Doubt.

"Jesus came and stood among them and said, “Peace be with you!” Then he said to Thomas, “Put your finger here; see my hands. Reach out your hand and put it into my side. Stop doubting and believe.” John 20:26-27 New International Version (NIV)

Content warning: sexual assault, death

I’ve been deeply troubled this week by the evolving allegations of sexual assault facing Judge Brett Kavanaugh, and by the response of the U.S. Senate in response to those allegations. As a woman, a physician, and a Christian, I’ve been thinking about wounds and doubt. Dr. Jessi Gold wrote about how we shouldn’t have to be opening our wounds to prove that things happen. Dr. Esther Choo wrote that "The onus for changing male behavior and societal norms should not be placed on women.”

And yet. I watched a nurse from Boston stand in the Russell Senate Building and tearfully recount what it felt like to be choked and raped. “For God’s sakes, for all the boys, girls, who have been assaulted over the years, for God’s sakes, when will you stand up for the American people? For democracy?” In posting the video, Helen Brosnan noted that "We are at a moment in history where women have to repeat their trauma to the masses to literally beg Senators to vote with moral clarity.”

I am reminded of the “Bring the Dead” protest during the AIDS epidemic, when families brought the ashes of their loved ones that died from AIDS and poured them on the White House lawn in a desperate attempt to get more funding for research into treatments. I cannot watch that scene without my heart breaking, over and over again. “How to Survive a Plague” documents the work of Act Up during the early HIV/AIDS epidemic. Their activism helped expedite the discovery of AZT as a drug to fight the HIV virus and helped bring that drug to the patients who needed it. They bared their wounds to save their lives, and to some extent, it worked.

Everyone telling their #metoo stories and #whyididntreport stories are baring their wounds, too. We tell our stories in order to live.

Reach out your hand. Stop doubting and believe.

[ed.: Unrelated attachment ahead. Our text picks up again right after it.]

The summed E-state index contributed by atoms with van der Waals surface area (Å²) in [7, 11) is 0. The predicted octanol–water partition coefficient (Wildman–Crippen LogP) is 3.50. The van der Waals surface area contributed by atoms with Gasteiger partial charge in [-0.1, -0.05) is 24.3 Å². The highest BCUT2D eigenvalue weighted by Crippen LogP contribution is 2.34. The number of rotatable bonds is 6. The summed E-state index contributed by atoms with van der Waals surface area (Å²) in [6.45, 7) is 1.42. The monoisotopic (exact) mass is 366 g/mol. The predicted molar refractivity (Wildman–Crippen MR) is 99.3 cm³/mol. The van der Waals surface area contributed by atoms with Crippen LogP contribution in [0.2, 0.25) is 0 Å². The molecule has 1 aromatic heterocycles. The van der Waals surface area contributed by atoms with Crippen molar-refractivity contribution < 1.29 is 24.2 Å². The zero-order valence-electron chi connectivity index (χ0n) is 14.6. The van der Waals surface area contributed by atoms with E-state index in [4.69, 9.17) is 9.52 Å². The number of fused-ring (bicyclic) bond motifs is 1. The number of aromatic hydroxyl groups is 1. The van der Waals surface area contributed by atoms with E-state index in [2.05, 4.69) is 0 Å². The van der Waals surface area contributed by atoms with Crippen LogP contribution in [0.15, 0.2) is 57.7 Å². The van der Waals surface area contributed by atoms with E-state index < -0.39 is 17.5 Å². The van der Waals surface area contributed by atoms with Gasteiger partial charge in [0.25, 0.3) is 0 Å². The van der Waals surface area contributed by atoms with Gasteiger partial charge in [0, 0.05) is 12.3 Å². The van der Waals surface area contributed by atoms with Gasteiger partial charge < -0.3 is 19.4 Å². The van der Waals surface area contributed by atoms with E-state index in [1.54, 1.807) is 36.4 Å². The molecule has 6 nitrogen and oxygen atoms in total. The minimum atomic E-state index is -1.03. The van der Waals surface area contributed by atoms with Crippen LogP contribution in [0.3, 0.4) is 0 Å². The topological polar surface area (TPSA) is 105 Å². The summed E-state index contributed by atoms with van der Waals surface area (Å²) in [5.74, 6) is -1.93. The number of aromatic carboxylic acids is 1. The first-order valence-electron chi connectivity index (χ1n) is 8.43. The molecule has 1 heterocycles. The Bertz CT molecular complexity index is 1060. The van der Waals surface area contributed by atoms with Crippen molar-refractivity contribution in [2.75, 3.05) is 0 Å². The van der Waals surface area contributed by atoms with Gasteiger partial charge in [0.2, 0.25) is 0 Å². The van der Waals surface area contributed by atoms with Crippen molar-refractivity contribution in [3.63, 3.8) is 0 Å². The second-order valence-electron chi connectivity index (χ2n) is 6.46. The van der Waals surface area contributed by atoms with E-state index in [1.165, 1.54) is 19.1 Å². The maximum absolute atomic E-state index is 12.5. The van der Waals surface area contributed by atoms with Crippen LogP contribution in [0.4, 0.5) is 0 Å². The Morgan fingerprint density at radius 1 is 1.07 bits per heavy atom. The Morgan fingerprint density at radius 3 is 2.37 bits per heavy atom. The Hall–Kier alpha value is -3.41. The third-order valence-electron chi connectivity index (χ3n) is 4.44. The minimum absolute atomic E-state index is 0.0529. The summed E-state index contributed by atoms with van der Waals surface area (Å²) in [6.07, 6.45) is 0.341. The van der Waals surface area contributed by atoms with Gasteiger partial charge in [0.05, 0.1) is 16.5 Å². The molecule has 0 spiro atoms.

As an Emergency physician, I treat wounds of all kinds. I have repaired hundreds of lacerations, splinted broken limbs, put salve on burns, and put ice packs on bumps and bruises. But I also see many less visible wounds that need just as much care. When survivors of sexual, emotional, or physical abuse tell me their stories, I do my best listen and provide psychological first aid. I say, “I hear you.” I say, “I believe you.” I do my best to connect them to the acute and long term therapeutic resources needed to heal those deep and painful wounds.

Wounds need to be recognized in order to heal. Wounds need to be cared for. As we care for physical wounds, we know that any time we change a dressing to clean and nurse a wound, it may be very painful. We do our best to prepare by minimizing unnecessary exposures and exams, treating pain, and doing only what is necessary to help the wound heal.

The same is true for psychological wounds. When a patient comes in to the Emergency Department after a sexual assault, we do our best to avoid having that person tell the story of what happened multiple times to avoid worsening the trauma they’ve already been through. When we have to deliver bad news about a new cancer diagnosis or a family member’s death, we prepare just as we would for a complicated procedure. We know that people may remember what we say for the rest of their lives, and we do our best to honor that gravity of that moment.

Some wounds heal with barely a scar, and we may never think of them again. Some wounds - physical or emotional - never fully heal. Those wounds become a part of who we are. It’s essential to acknowledge their presence, soothe them, and care for them, regardless of how they got there. The process of justice is distinct from the process of healing, but not completely separate. Justice is about accountability. Accountability starts with acknowledging the truth and believing in those wounds.

As I watch Dr. Christine Blasey Ford, Deborah Ramirez, and Julie Swetnick come forward with credible, substantiated allegations of sexual assault against Brett Kavanaugh, I also watch those in power do their best to shame, blame, and discredit those women. I am particularly appalled by the hypocrisy of those who purport to be faithful Christians in order to gain political power, but then use that power in a markedly unchristian way. As the Catholic church that Judge Kavanaugh is a member of, and the faith community I grew up in during my childhood in Washington, D.C., experiences a sexual abuse crisis of it’s own, it is all the more imperative to create systems of mutual respect, transparency, and accountability.

Sadly, the stories of these women are embroiled in a very high-stakes political challenge timed closely with the mid-term elections, so much of the rhetoric surrounding these cases that is so deeply about them is also not at all about them. It’s about the fear of losing political momentum and power. All the more reason that these allegations should be investigated by a more neutral party like the FBI to determine what happened in the 1980s and to add clarity on what justice and accountability look like today.

Beyond what happens in the Senate this week, survivors cannot be expected to bear their wounds in order to change a culture that shirks accountability for those who inflicted them.

Stop doubting and believe.

You are not alone. Confidential help is available for free from RAINN.

Call 1-800-656-4673 or go to National Sexual Assault Hotline

Free. Confidential. 24/7.